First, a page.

5 Things to Know

5 things to know before the stock market opens Thursday

1. Stock futures are flat a day after S&P 500 and Dow post fresh records

People walk by the New York Stock Exchange (NYSE) on August 10, 2021 in New York City.
Spencer Platt | Getty Images

U.S. stock futures were little changed Thursday following another record-setting session for the S&P 500 and Dow Jones Industrial Average. S&P 500 futures rose marginally, while Dow futures climbed 40 points, or 0.1%. Nasdaq 100 futures were also up slightly. The S&P 500 and Dow closed Wednesday at fresh all-time highs, after investors shrugged off the latest reading for the U.S. consumer price index. The index rose 5.4% on a year-over-year basis, about in line with expectations.

2. Jobless claims fall for third week in a row

An executive chef interviews a job seeker about hospitality employment during a job fair on June 23, 2021 in Torrance, California.
PATRICK T. FALLON | AFP | Getty Images

Initial jobless claims fell for a third straight week, reaching a new pandemic-era low, the Labor Department said Thursday. There were 375,000 claims filed in the week ending Aug. 7, matching a Dow Jones estimate. The reading for the week ending July 31 was upwardly revised by 2,000 to 387,000. Meanwhile, the July reading for the U.S. producer price index rose by 1%, topping a Dow Jones estimate for a gain of 0.5%.

3. Alaska Air considers staff Covid vaccine mandates

A Boeing Co. 737-9 aircraft during a Boeing Co. ecoDemonstrator program tour at Ronald Reagan National Airport (DCA) in Arlington, Virginia, on Wednesday, July 28, 2021.
Al Drago | Bloomberg | Getty Images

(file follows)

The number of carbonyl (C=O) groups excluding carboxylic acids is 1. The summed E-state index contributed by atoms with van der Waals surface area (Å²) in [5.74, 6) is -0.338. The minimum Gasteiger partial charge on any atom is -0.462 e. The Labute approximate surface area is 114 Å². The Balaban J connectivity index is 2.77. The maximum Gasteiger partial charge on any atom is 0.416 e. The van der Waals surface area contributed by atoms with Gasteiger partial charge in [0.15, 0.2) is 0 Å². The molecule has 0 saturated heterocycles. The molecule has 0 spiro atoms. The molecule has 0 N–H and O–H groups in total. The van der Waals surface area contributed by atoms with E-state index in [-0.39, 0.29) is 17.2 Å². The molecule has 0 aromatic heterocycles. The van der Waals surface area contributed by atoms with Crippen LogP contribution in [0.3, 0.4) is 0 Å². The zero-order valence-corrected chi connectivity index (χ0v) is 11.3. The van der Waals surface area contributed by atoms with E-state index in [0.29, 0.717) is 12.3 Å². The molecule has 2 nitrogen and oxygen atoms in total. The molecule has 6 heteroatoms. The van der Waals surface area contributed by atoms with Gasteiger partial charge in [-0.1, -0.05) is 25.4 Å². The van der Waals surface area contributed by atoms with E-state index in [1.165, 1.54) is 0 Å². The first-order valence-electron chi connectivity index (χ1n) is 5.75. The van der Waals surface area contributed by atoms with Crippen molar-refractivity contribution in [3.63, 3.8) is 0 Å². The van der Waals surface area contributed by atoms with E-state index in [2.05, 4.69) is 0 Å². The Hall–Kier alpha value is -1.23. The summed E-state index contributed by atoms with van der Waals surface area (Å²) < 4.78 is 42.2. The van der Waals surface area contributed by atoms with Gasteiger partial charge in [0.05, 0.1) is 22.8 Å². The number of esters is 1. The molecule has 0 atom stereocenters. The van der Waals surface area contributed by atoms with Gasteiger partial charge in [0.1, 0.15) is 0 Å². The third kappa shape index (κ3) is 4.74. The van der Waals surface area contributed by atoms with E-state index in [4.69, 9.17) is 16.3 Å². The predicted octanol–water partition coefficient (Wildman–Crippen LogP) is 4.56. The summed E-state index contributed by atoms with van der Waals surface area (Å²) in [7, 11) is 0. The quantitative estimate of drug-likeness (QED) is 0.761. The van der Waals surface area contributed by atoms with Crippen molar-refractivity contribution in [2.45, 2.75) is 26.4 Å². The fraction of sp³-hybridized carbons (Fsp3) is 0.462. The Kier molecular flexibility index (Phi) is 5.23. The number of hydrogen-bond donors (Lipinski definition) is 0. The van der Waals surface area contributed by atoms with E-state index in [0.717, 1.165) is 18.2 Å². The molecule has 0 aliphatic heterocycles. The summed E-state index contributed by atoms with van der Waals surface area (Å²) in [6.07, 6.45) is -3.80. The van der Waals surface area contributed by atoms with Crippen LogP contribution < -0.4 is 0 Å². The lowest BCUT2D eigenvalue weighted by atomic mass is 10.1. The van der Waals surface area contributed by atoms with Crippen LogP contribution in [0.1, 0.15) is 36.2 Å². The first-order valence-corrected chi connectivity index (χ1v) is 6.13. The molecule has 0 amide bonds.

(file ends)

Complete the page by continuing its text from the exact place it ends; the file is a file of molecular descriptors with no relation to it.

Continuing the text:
Alaska Airlines is considering making Covid vaccinations mandatory for employees, according to a company memo seen by CNBC. The airline said if it does make vaccines compulsory for its employees, it would do so after the Food and Drug Administration gives full approval of the shots currently available. This policy change would make the carrier the latest airline to require its employees get vaccinated. United Airlines last week became the first major airline to do so.

4. Give Fed Chairman Powell 'the benefit of the doubt' on inflation, Cramer says

Federal Reserve Chair Jerome Powell testifies during a U.S. House Oversight and Reform Select Subcommittee hearing on coronavirus crisis, on Capitol Hill in Washington, U.S., June 22, 2021.
Graeme Jennings | Reuters

CNBC's Jim Cramer asked investors to support Federal Reserve Chairman Jerome Powell's approach to monetary policy as inflationary pressures grow. "I say give Jay Powell the benefit of the doubt. He's been right as rain since the pandemic started. His critics have been dead wrong for ages," Cramer said Wednesday on "Mad Money." "Powell's been adamant that we need to wait and see what happens with the delta variant before he starts raising rates or even tapering." Cramer also said the recent uptick in inflation could be temporary.

5. Messi getting paid partially in crypto

Paris Saint-Germain's Qatari President Nasser Al-Khelaifi (L) and Paris Saint-Germain's Sporting Director Leonardo Nascimento de Araujo (R) pose along side Argentinian football player Lionel Messi (C) as he holds-up his number 30 shirt during a press conference at the French football club Paris Saint-Germain's (PSG) Parc des Princes stadium in Paris on August 11, 2021.
Stephane De Sakutin | AFP | Getty Images

Lionel Messi's new team, PSG, said Thursday the soccer superstar's wage package includes a cryptocurrency called "PSG Fan Tokens." The team said the move to partially pay Messi in crypto makes it one of the "most innovative and avant-garde brands in sport globally." Messi signed a two-year deal with PSG this week. The deal will net Messi a yearly salary of $41 million and a reported signing bonus of $30 million.

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